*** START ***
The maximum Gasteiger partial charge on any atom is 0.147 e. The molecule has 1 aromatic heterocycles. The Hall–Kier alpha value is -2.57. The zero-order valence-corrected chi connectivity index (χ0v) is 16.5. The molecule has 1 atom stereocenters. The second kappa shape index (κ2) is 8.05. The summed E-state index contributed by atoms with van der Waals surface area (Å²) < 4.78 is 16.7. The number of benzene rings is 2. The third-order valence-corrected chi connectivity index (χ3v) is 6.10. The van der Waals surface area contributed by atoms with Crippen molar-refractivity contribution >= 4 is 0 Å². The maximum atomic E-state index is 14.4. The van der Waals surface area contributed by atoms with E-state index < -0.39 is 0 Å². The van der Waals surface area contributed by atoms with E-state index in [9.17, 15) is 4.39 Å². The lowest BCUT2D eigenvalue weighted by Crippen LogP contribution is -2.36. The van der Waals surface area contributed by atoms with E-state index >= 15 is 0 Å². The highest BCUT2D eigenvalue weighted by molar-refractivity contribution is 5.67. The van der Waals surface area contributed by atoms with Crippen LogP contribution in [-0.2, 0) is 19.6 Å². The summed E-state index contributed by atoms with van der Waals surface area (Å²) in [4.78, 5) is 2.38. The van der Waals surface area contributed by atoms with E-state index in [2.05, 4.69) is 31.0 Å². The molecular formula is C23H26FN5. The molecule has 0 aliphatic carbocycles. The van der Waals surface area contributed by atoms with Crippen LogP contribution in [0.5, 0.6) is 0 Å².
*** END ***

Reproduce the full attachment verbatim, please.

The maximum Gasteiger partial charge on any atom is 0.147 e. The molecule has 1 aromatic heterocycles. The Hall–Kier alpha value is -2.57. The zero-order valence-corrected chi connectivity index (χ0v) is 16.5. The molecule has 1 atom stereocenters. The second kappa shape index (κ2) is 8.05. The summed E-state index contributed by atoms with van der Waals surface area (Å²) < 4.78 is 16.7. The number of benzene rings is 2. The third-order valence-corrected chi connectivity index (χ3v) is 6.10. The van der Waals surface area contributed by atoms with Crippen molar-refractivity contribution >= 4 is 0 Å². The maximum atomic E-state index is 14.4. The van der Waals surface area contributed by atoms with E-state index < -0.39 is 0 Å². The van der Waals surface area contributed by atoms with E-state index in [9.17, 15) is 4.39 Å². The lowest BCUT2D eigenvalue weighted by Crippen LogP contribution is -2.36. The van der Waals surface area contributed by atoms with E-state index >= 15 is 0 Å². The highest BCUT2D eigenvalue weighted by molar-refractivity contribution is 5.67. The van der Waals surface area contributed by atoms with Crippen LogP contribution in [-0.2, 0) is 19.6 Å². The summed E-state index contributed by atoms with van der Waals surface area (Å²) in [4.78, 5) is 2.38. The van der Waals surface area contributed by atoms with E-state index in [2.05, 4.69) is 31.0 Å². The molecular formula is C23H26FN5. The molecule has 0 aliphatic carbocycles. The van der Waals surface area contributed by atoms with Crippen LogP contribution in [0.5, 0.6) is 0 Å².